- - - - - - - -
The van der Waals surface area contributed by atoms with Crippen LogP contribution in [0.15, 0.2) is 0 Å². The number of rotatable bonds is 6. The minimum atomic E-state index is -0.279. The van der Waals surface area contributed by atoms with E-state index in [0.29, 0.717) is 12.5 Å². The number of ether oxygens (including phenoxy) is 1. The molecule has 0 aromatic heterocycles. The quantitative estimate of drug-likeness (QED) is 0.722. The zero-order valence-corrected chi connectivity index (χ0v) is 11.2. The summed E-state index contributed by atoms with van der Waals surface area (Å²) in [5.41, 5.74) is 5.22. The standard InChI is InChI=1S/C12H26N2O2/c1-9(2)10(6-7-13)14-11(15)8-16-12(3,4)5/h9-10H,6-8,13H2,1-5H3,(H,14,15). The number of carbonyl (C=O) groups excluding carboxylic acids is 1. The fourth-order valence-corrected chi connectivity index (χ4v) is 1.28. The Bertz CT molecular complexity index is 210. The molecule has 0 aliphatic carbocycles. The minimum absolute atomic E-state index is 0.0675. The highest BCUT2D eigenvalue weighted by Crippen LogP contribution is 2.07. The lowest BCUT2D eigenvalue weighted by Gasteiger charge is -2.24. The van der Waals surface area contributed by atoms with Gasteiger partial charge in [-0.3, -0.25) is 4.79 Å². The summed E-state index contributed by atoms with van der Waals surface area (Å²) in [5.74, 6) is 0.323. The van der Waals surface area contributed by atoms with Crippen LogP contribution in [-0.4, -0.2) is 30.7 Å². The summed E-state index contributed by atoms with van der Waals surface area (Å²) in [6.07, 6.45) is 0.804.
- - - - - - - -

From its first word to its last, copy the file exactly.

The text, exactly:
The van der Waals surface area contributed by atoms with Crippen LogP contribution in [0.15, 0.2) is 0 Å². The number of rotatable bonds is 6. The minimum atomic E-state index is -0.279. The van der Waals surface area contributed by atoms with E-state index in [0.29, 0.717) is 12.5 Å². The number of ether oxygens (including phenoxy) is 1. The molecule has 0 aromatic heterocycles. The quantitative estimate of drug-likeness (QED) is 0.722. The zero-order valence-corrected chi connectivity index (χ0v) is 11.2. The summed E-state index contributed by atoms with van der Waals surface area (Å²) in [5.41, 5.74) is 5.22. The standard InChI is InChI=1S/C12H26N2O2/c1-9(2)10(6-7-13)14-11(15)8-16-12(3,4)5/h9-10H,6-8,13H2,1-5H3,(H,14,15). The number of carbonyl (C=O) groups excluding carboxylic acids is 1. The fourth-order valence-corrected chi connectivity index (χ4v) is 1.28. The Bertz CT molecular complexity index is 210. The molecule has 0 aliphatic carbocycles. The minimum absolute atomic E-state index is 0.0675. The highest BCUT2D eigenvalue weighted by Crippen LogP contribution is 2.07. The lowest BCUT2D eigenvalue weighted by Gasteiger charge is -2.24. The van der Waals surface area contributed by atoms with Gasteiger partial charge in [-0.3, -0.25) is 4.79 Å². The summed E-state index contributed by atoms with van der Waals surface area (Å²) in [5.74, 6) is 0.323. The van der Waals surface area contributed by atoms with Crippen LogP contribution in [-0.4, -0.2) is 30.7 Å². The summed E-state index contributed by atoms with van der Waals surface area (Å²) in [6.07, 6.45) is 0.804.